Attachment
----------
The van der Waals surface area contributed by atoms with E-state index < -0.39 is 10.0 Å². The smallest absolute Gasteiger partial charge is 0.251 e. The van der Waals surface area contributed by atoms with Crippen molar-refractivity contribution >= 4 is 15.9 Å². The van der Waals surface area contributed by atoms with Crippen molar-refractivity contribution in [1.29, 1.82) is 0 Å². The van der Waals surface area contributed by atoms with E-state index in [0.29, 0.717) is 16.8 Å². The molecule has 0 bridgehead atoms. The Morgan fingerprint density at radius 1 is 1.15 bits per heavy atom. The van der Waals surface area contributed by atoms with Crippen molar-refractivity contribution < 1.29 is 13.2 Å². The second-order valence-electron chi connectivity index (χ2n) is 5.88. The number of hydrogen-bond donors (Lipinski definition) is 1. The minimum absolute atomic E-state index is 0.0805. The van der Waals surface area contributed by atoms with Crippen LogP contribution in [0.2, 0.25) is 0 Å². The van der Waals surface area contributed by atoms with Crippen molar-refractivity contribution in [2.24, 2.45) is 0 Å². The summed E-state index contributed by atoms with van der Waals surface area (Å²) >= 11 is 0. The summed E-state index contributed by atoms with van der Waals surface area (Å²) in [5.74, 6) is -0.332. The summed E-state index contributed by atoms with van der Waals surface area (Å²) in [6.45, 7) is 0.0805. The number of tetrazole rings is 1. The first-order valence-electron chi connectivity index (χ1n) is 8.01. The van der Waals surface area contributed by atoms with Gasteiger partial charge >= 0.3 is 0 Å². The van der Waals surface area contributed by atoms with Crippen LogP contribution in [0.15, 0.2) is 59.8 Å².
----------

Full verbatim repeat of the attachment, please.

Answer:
The van der Waals surface area contributed by atoms with E-state index < -0.39 is 10.0 Å². The smallest absolute Gasteiger partial charge is 0.251 e. The van der Waals surface area contributed by atoms with Crippen molar-refractivity contribution >= 4 is 15.9 Å². The van der Waals surface area contributed by atoms with Crippen molar-refractivity contribution in [1.29, 1.82) is 0 Å². The van der Waals surface area contributed by atoms with E-state index in [0.29, 0.717) is 16.8 Å². The molecule has 0 bridgehead atoms. The Morgan fingerprint density at radius 1 is 1.15 bits per heavy atom. The van der Waals surface area contributed by atoms with Crippen molar-refractivity contribution < 1.29 is 13.2 Å². The second-order valence-electron chi connectivity index (χ2n) is 5.88. The number of hydrogen-bond donors (Lipinski definition) is 1. The minimum absolute atomic E-state index is 0.0805. The van der Waals surface area contributed by atoms with Crippen LogP contribution in [0.2, 0.25) is 0 Å². The van der Waals surface area contributed by atoms with Crippen molar-refractivity contribution in [2.24, 2.45) is 0 Å². The summed E-state index contributed by atoms with van der Waals surface area (Å²) >= 11 is 0. The summed E-state index contributed by atoms with van der Waals surface area (Å²) in [5.74, 6) is -0.332. The summed E-state index contributed by atoms with van der Waals surface area (Å²) in [6.45, 7) is 0.0805. The number of tetrazole rings is 1. The first-order valence-electron chi connectivity index (χ1n) is 8.01. The van der Waals surface area contributed by atoms with Gasteiger partial charge >= 0.3 is 0 Å². The van der Waals surface area contributed by atoms with Crippen LogP contribution in [0.15, 0.2) is 59.8 Å².